It seems like there is a bit of Darwinism going on here.
Cedar Park, Oct 03 2003

       I would like to download lots programs from the internet and install it on my computer, but I have to be careful who I download from. Then I ask the question "Does the benefits gain by installing a program, will justified me into taking a risk".   

       I know that, once I install a program on my computer, I have no control over what it does. I always got the fear that I probably have a Trojan program operating without my knowledge.   

       For example, if I were to install MP3 player on my computer. The only purpose of the MP3 player is to play music. I would like setup MP3 player to read files that are related to music. If the MP3 player tries to access my bank account information,delete my hard drive, communicate to outside world or steal my passwords, "The Master Control Program" will stop it and inform me of the illegal access.   

       I may also want to limit the MP3 Player to a directory where all the music files are stored. If the MP3 player wants to delete or create files, it has that ability, but it can only operate in that directory that I chosen.   

       The user should treat all programs as a potential virus. Give each program the minimal requirements that is necessary, so that the program can do the job that it was assign.   

       I want complete control over my computer.
Regulus, Oct 04 2003

       Lets suppose in a distant future, artificial intelligence is created. Just like in the movies, Terminator and Matrix, artificial intelligence decided that humans are pests that needs to be exterminated.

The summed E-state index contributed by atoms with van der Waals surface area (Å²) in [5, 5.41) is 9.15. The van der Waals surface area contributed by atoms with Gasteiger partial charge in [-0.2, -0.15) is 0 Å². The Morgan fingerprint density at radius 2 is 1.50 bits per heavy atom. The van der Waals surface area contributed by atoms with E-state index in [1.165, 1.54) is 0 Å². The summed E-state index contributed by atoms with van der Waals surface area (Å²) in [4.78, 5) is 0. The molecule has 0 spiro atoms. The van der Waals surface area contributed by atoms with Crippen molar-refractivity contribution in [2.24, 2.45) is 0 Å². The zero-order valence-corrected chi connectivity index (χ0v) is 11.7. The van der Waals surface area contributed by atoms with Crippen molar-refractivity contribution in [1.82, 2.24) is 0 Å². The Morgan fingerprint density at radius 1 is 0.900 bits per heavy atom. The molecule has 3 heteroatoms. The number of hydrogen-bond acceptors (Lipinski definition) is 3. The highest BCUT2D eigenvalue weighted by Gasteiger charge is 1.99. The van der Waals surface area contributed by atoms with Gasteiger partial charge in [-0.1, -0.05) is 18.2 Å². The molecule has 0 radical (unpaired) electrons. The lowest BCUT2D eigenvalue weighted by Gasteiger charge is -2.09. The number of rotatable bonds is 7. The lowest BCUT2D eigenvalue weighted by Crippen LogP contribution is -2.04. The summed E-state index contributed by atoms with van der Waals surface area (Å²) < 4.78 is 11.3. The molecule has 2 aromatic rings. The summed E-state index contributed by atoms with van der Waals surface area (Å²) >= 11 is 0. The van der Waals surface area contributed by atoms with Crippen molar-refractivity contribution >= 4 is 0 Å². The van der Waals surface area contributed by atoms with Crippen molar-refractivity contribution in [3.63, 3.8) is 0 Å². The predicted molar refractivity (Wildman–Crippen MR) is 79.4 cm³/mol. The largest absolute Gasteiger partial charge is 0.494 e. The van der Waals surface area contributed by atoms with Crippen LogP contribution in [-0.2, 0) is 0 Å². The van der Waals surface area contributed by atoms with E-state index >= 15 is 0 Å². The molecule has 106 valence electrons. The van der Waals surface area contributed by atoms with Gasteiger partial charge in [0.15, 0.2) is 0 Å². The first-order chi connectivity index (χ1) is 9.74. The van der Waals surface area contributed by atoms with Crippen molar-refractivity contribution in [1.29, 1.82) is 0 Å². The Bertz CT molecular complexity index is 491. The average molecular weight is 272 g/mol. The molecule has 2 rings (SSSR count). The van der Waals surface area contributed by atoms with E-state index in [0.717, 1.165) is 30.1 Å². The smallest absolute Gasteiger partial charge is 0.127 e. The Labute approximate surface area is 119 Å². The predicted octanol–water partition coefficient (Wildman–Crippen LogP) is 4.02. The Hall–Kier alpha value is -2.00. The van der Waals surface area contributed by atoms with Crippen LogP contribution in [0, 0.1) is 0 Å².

If we continue with this idea that we are equal partners in a small business, there is a possibility that artificial intelligence will turn against us.   

       Machines need to be subordinate to humans.
Regulus, Oct 06 2003

       //The user should treat all programs as a potential virus.//
I keep trying to explain that to someone in this household. Today, for example - 5 programs were downloaded which I *got* to remove. "I didn't do it" - 'Uh, you were on the computer when I got up, right' - "Yeah" - 'C'mere... See what time these programs were installed?' - "Oh"
thumbwax, Oct 06 2003

       Splendid thinking. Linux/Unix already implements some of these proposals tho ...   

       For example, you can create user accounts on Linux; they can't do certain operations. Furthmore, they can only access those files which they have permissions for.   

       So for example a webserver will run as a user called 'www' and not the super-user (or "Master Control Program"). Therefore, if the webserver is hacked the hacker wont have full access to the computer.   

       Win2000 and XP also have user accounts; make sure the one you normally use isnt an "administrator"
Reakk05, Oct 06 2003

       thumb: that's like my son, who generally blames me when his laptop crashes after I have uninstalled the garbageware stuff that has inexplicably managed to find its way onto his harddrive.